Posted on Apr 11th, 2006

Exposure Therapy often puts fear into the heart of any one who as a simple phobia or agoraphobia, but does it have to be terrible? Sure, you have to actually face what you fear, the apparent cause of all your discomfort, panic and anxiety, but isn’t that what you have always wanted? To be able to go out and face it like a “normal person”? More importantly, are you doing everything you can to make exposure as painless and easy as possible? Did you know it can even be fun?

We all know fearless people who apparently shrug off bad news and thrive on stress. They seem to be as tough as crocodiles. We know that some of this apparent power is due to upbringing, some to genetics, some to brain chemistry, some to brain structure (as discussed on the Anxiety 2 Calm blog) and some to diet. But we also know that people can change themselves, spectacularly. No one is doomed to live in fear for ever. What has this got to do with exposure? Well, when you face whatever has been scaring you, AND YOU DO HAVE TO FACE IT!, you will be much more assured of success if you learn the skills of successful people. Instead of seeing life like you used to see it, see it like they see it.


Visualizaton has lone been used for relaxation. The bog standard technique has been to picture yourself somewhere you feel comfortable, preferably on a tropical beach where you can feel the sun kissing your skin. This is quite an effective form of relaxation, especially for those with insomnia, but it is not particularly useful when it comes to exposure therapy. Yes it lowers blood pressure, pulse, breathing rate and stress levels, but they all rise again when you are faced with the feared situation. The site of the airport terminal, an elevator, or a subway train can trigger the same old reaction.

But still I’d say the visualization works. Not the fantasy sun-kissed beach type but a more realistic type. When you are starting exposure therapy forget trying to fool your mind into thinking it is lying on a tropical beach, it is not. Instead imagine the real thing you are tackling. Let’s take the example of an elevator. See yourself in an elevator being calm and relaxed, thinking about the normal things people think about in elevators: work, food, office politics, business, sex, family etc. Include the sequence of events including the build-up, imagine yourself leaving the house, walking the route to your office, entering the building, walking to the elevator, summoning it, waiting for the doors to open, stepping in, selecting your floor, watching the doors close and feeling the elevator rise, follow the visualization right up until you exit the elevator and continue with your day. Before you try this, read the essential tips for success bellow.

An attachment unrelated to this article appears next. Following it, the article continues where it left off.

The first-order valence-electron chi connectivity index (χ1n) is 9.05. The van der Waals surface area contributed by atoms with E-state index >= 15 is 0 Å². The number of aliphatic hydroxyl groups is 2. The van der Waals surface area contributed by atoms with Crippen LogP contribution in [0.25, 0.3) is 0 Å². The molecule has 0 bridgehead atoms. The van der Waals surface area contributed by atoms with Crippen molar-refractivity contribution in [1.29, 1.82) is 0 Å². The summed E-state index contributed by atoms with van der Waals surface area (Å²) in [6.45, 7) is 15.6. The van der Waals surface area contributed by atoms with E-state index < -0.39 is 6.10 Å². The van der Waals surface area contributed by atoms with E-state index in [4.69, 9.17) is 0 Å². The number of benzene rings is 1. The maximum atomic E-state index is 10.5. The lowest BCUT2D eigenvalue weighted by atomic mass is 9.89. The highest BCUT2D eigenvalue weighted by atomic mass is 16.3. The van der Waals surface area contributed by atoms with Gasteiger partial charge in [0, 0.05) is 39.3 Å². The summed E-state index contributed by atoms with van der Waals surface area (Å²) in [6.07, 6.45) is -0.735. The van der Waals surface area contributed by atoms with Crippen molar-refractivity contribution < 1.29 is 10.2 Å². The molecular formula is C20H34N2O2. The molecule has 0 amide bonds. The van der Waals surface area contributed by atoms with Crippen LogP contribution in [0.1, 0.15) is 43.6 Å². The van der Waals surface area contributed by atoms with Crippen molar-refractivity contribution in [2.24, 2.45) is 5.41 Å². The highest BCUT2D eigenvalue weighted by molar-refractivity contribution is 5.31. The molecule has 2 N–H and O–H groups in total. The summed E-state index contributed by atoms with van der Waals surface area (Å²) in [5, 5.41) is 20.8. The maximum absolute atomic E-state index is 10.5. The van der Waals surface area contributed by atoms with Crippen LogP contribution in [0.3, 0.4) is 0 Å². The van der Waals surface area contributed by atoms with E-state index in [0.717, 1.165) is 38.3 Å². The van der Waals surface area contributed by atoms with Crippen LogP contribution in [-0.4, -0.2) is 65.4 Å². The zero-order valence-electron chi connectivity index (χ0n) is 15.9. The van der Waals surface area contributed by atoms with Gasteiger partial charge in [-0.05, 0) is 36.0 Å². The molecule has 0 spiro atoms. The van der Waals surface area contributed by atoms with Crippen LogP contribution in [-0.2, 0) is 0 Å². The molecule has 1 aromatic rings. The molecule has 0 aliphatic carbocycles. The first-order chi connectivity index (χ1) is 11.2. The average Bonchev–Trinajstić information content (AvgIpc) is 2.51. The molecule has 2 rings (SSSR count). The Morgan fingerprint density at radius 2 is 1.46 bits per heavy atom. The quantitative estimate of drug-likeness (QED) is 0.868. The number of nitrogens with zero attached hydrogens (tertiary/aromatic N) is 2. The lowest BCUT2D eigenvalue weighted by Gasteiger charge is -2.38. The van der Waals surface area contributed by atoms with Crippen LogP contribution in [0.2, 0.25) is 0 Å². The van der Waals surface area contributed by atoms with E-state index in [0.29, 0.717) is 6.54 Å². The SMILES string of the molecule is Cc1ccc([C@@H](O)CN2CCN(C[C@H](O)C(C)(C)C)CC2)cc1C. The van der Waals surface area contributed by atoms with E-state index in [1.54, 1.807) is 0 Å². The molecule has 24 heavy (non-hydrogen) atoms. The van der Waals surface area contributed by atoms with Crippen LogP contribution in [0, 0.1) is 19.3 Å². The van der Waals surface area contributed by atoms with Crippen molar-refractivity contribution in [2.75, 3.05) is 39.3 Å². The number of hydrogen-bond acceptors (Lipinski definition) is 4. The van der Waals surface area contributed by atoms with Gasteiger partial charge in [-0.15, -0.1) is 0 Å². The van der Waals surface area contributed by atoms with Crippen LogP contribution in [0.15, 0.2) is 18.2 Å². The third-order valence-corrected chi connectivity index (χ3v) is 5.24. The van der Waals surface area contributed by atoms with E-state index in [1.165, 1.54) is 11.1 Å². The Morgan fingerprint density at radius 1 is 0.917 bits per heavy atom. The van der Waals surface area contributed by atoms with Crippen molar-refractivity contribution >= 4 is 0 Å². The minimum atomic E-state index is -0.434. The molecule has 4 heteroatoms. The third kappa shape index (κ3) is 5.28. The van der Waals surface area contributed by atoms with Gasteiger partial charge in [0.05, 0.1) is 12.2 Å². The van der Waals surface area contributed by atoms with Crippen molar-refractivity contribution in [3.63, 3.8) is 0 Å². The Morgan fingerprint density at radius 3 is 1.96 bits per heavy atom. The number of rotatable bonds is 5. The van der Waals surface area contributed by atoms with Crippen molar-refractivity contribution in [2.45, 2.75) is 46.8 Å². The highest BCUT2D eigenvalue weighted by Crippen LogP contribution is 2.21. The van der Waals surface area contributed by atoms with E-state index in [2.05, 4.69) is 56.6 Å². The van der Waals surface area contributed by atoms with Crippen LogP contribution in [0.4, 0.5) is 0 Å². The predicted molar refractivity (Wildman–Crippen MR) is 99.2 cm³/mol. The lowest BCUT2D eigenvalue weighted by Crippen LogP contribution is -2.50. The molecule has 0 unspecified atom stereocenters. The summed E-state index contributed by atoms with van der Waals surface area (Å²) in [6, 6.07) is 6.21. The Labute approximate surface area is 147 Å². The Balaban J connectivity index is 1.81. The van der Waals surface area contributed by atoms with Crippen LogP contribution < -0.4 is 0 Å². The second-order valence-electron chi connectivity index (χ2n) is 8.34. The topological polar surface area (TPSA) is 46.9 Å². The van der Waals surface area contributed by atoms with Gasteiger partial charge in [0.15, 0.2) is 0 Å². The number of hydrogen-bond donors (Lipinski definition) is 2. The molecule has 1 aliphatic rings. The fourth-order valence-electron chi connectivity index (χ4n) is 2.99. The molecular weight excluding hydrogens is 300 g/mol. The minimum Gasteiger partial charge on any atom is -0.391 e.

1) It is very important to visualize through your own eyes, as if you were actually there doing it. Don’t see yourself, see from yourself. Look down and see your paunch or your toes, see your hands press the button, be inside yourself looking out, as if it were actually happening. If you see yourself doing it as if you were watching yourself in a movie, your mind will see someone else doing it, not you, and this won’t be as helpful.

2) Use all of your senses including touch, smell, and sound. Really make the experienced vivid and real, this will help you relax more when you are actually there, as you start to re-attribute what you experience and connect it with a feeling of calmness. Imagine the ring of cell phones, background chatter, the smell in the elevator of perfume from other users, and the texture of the walls.

3) If you find visualisation hard, don’t worry, it will come. The key is to keep trying to do it and really concentrating on feeling calm in those situations.

4) Often people find it hard to visualize feeling calm and happy in a feared situation. This is quite common, quite normal, and nothing to worry about. The remedy to this is to break down the visualisation into parts and concentrate on the easier ones until you are calm and relaxed with them. This might take several days. In the elevator example you might first master visualizing looking at the elevator. Eventually you will be able to visualize the whole experience.

5, when it feels right, go for it in real life! You will probably have found that you have taken the sting out of the experience!

Anxiety 2 Calm looks at various techniques to overcome anxiety, panic attacks, phobia and stagnation. It includes sections on TFT/EFT, EMDR, and much more. All information is free and there is also a blog and a forum and many more interactive features. Feedback on experiences with medication and those expensive programmes and CD courses that are always advertised is useful to help others who are in a similar predicament to yourself or your loved one.

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